Looking ahead to the report’s publication, Cruddas says: “It sets out three broad strategies for social renewal: spread power and responsibility to build democracy and strengthen society; foster contribution and reciprocity to re-establish a sense of fairness and justice; and strengthen our shared institutions to help tackle social problems for good. These establish the foundations on which we can build a competitive wealth-creating economy.”

The report will contain proposals for a one-off levy of £450m on Britain’s £180bn consumer credit industry which the IPPR says could create enough affordable lenders to take on Britain’s legal loan sharks.

It says that, as well as a new legal cap on the total cost of credit, Britain needs a new generation of not-for-profit lenders with enough capital to compete with firms like Wonga, Quick Quid and Payday Express.

The IPPR launch will be followed later in the summer by Andrew Adonis’s growth review, which will focus on developing the economic potential of cities. Richard Leese, the leader of Manchester city council, will then publish work by his local government innovation taskforce setting out plans to redistribute power across England and reform public services so that they can be tailored better to meet local needs.

Source –  Welfare News Service,  15 June 2014

http://welfarenewsservice.com/labour-policy-report-calls-radical-reform-welfare-state/

Unemployed Lone Parents Could Be Forced Into Unpaid Work Placements

Unemployed lone parents could to be forced into mandatory unpaid work placements as part of fresh changes to benefits coming into force from the 28th April 2014.

Lone parents in receipt of Income Support who have a child between the age of 3-4 will be required to undertake ‘mandatory work related activity’to better prepare them for the full work-related requirements they will face when their child turns 5”.

The changes will also apply to lone parents in the Work Related Activity Group’ (WRAG) of the sickness benefit Employment and Support Allowance (ESA).

 It does not apply to those in the ESA Support Group: which is for sick and disabled benefit claimants who the Department for Work and Pensions (DWP) feel will not be able to begin looking for work in the foreseeable future.

Local authority childcare schemes will be made available to allow the changes to come into effect and help free up lone parents to partake in the new requirements. Up to fifteen hours of free childcare will be available for those affected.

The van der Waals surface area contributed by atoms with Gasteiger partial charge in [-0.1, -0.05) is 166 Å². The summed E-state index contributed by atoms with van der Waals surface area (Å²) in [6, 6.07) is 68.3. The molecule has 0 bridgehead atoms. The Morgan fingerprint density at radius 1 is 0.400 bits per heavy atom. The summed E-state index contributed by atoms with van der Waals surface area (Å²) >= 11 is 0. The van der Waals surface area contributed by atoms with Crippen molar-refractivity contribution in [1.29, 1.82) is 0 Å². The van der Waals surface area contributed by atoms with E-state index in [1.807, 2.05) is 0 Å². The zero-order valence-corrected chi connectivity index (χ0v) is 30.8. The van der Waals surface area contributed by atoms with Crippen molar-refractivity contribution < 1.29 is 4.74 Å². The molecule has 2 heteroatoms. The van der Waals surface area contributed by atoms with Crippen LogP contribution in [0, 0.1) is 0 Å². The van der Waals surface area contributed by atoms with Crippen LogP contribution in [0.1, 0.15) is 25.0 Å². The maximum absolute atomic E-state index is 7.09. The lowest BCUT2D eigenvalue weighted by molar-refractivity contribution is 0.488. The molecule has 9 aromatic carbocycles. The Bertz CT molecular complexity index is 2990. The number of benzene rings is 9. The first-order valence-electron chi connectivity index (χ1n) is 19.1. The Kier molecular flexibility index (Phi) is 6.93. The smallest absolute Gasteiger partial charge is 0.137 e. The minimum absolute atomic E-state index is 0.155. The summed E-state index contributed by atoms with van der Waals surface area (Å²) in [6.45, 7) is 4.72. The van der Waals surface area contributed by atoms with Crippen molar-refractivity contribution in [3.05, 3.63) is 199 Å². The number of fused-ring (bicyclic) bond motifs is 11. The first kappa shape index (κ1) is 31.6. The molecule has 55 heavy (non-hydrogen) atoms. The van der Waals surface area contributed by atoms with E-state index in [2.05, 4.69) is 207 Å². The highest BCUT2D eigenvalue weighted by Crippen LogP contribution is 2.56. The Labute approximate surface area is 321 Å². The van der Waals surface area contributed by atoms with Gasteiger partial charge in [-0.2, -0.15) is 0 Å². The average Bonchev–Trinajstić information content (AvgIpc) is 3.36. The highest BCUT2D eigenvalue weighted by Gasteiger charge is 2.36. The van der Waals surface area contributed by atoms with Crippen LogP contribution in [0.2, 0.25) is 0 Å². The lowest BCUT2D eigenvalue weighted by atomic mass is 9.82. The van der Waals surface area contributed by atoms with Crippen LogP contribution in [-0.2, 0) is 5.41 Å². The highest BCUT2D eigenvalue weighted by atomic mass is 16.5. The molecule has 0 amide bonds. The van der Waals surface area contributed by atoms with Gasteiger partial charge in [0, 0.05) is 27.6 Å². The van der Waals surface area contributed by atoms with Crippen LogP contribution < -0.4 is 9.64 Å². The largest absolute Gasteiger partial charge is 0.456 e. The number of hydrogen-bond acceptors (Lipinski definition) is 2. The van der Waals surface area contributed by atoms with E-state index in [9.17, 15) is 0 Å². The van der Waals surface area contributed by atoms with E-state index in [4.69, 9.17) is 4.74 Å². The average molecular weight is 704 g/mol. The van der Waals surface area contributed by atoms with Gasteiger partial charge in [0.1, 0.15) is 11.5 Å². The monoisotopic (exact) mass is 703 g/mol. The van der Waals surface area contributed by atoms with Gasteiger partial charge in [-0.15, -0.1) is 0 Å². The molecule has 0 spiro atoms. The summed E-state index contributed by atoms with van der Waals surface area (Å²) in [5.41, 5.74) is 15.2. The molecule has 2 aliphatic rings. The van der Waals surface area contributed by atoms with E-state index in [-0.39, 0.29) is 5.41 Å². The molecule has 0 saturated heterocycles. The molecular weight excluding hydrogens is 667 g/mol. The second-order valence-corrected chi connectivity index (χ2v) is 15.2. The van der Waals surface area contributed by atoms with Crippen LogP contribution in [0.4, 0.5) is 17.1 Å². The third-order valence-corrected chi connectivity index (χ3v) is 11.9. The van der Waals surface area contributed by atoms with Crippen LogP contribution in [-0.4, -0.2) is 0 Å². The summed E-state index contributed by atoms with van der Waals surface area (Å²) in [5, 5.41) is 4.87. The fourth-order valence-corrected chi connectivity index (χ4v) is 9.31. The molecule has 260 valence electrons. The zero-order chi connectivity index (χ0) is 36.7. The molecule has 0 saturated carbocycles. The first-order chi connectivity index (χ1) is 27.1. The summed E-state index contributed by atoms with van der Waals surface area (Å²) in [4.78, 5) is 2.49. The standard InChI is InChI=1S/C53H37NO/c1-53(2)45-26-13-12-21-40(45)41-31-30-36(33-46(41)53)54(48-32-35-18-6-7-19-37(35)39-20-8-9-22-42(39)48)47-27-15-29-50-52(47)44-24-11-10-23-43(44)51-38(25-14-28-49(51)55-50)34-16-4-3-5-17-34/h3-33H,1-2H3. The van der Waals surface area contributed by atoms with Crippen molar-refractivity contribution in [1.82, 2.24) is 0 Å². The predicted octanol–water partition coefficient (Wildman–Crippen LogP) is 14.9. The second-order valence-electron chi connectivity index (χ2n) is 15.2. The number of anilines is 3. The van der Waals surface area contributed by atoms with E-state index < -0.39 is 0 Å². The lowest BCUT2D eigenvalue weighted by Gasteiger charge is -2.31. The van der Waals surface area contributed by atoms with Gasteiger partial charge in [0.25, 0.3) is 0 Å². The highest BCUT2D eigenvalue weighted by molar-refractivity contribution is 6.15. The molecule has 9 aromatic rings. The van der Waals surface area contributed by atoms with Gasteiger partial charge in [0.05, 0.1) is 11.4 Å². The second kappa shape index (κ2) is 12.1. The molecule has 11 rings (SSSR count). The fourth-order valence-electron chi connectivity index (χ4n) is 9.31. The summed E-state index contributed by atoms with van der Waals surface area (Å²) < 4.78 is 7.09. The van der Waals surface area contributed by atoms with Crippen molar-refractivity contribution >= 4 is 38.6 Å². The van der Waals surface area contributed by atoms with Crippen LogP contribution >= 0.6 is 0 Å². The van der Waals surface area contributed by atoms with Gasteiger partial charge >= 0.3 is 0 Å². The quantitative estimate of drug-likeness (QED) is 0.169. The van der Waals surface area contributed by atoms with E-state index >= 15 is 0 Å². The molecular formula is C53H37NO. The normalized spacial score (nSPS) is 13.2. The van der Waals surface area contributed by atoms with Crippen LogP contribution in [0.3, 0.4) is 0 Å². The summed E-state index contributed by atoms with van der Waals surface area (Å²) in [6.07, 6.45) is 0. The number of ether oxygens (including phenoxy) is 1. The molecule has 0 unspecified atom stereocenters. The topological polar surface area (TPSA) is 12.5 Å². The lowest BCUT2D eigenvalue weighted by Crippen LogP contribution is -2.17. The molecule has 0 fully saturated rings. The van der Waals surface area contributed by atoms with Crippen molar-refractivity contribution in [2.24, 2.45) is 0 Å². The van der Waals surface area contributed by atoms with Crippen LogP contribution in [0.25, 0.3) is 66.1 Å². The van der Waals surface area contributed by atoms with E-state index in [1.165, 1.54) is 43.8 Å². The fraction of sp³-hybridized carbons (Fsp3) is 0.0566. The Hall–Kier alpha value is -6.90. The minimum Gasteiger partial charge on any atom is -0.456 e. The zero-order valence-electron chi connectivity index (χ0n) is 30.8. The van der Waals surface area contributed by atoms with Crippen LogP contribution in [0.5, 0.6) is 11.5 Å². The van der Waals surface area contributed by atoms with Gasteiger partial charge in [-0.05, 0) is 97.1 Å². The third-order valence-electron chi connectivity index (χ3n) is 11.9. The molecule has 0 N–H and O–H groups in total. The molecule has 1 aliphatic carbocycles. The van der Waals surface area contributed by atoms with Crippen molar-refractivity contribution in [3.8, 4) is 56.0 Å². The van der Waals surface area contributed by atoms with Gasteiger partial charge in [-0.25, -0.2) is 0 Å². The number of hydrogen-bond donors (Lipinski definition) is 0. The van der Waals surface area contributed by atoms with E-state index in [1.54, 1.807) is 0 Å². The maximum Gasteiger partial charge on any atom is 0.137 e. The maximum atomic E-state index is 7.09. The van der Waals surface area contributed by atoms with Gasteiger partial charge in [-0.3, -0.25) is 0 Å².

Income Support claimants with a child between the age of 1-4 will also be required to take part in work focused interviews at their nearest Jobcentre. The time and duration ‘will be tailored to the needs of the lone parent’.

Failure to comply with the changes – without good cause – could result in lone parents having their benefits cut or stopped completely (sanctioned). The level of the cut will begin at 20% but could increase to 100% for ‘further failures’. However, only one Income Support cut will be permitted in a two-week period.

It has also been announced this week that jobseeker’s who have been out of work for over three years, and who have already taken part in the government’s controversial Work Programme, will be required to undertake community work placements for up to 30 hours per week. They will also be expected to spend 10 hours per week looking for work.

The DWP has given the example of “clearing up litter and graffiti in local areas” which has previously been reserved for community volunteers and criminal offenders.

> Which is a pretty good indication of how our betters regard the unemployed – criminals who need to be punished. For their own good, you understand…

My contention is that if you have to work for benefits, then they are no longer benefits – they’re wages, and wages below the National Minimum Wage at that.

In this instance, failure to comply will result in jobseeker’s having their benefits cut for four weeks which could extend to several months for repeat offenders.

New Jobseeker’s Allowance (JSA) claimants will also have to wait 7 days before they become entitled for the unemployment benefit.

Update

We have been informed that once a lone parent with a child over the age of 3 ‘volunteers’ for participation in the government’s ‘Work Programme’, that participation then becomes ‘mandatory’.

Source – Welfare News Service,  02 April 2014

http://welfarenewsservice.com/unemployed-lone-parents-to-be-forced-into-unpaid-work-placements/

The Cost of Cameron

The lovely wibbly wobbly old lady

Reblogged from the Green Benches
 
The 100 worst failures of David Cameron’s Government from May 2010 to December 2013. (note all 100 points are evidenced. Click on the word “evidence” at the end of each point to reveal the proof of the claim made herein.
  
 

Poverty

 
1.      The number of UK people at risk of poverty or social exclusion has grown by 1,689,000 since 31 December 2009 says European Statistics Agency (evidence)
2.      ONS Show 6,442,000 workers earn below a Living Wage in Tory UK even though 2 Studies show a Living Wage would save taxpayers’ billions (evidence & evidence)
3.      Now 707 Food Banks operating in UK according to my own research (evidence)
4.      David Cameron turned down EU Cash for Foodbanks says the European Parliament (evidence)
5.      Child Poverty up 13% (after Labour had cut it by 50%) says ONS (